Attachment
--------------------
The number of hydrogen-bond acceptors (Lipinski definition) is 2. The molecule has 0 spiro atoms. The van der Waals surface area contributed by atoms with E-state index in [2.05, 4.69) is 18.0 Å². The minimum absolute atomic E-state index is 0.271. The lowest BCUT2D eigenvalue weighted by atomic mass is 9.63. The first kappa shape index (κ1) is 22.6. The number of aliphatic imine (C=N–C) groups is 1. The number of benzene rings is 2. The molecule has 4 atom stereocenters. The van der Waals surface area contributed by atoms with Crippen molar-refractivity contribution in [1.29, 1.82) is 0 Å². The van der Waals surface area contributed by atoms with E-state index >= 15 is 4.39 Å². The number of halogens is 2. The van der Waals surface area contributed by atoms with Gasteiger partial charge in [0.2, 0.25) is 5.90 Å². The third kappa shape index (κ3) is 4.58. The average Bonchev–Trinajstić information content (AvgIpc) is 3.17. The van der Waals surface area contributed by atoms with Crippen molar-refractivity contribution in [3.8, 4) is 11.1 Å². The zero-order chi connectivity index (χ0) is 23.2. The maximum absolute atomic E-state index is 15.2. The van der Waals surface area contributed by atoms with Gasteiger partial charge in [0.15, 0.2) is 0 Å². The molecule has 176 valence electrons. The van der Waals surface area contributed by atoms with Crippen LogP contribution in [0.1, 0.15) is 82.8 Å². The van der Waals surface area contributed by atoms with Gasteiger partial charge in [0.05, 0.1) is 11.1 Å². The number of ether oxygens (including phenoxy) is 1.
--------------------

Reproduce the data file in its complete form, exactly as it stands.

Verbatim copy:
The number of hydrogen-bond acceptors (Lipinski definition) is 2. The molecule has 0 spiro atoms. The van der Waals surface area contributed by atoms with E-state index in [2.05, 4.69) is 18.0 Å². The minimum absolute atomic E-state index is 0.271. The lowest BCUT2D eigenvalue weighted by atomic mass is 9.63. The first kappa shape index (κ1) is 22.6. The number of aliphatic imine (C=N–C) groups is 1. The number of benzene rings is 2. The molecule has 4 atom stereocenters. The van der Waals surface area contributed by atoms with Crippen molar-refractivity contribution in [1.29, 1.82) is 0 Å². The van der Waals surface area contributed by atoms with E-state index >= 15 is 4.39 Å². The number of halogens is 2. The van der Waals surface area contributed by atoms with Gasteiger partial charge in [0.2, 0.25) is 5.90 Å². The third kappa shape index (κ3) is 4.58. The average Bonchev–Trinajstić information content (AvgIpc) is 3.17. The van der Waals surface area contributed by atoms with Crippen molar-refractivity contribution in [3.8, 4) is 11.1 Å². The zero-order chi connectivity index (χ0) is 23.2. The maximum absolute atomic E-state index is 15.2. The van der Waals surface area contributed by atoms with Gasteiger partial charge in [0.15, 0.2) is 0 Å². The molecule has 176 valence electrons. The van der Waals surface area contributed by atoms with Crippen LogP contribution in [0.1, 0.15) is 82.8 Å². The van der Waals surface area contributed by atoms with Gasteiger partial charge in [0.05, 0.1) is 11.1 Å². The number of ether oxygens (including phenoxy) is 1.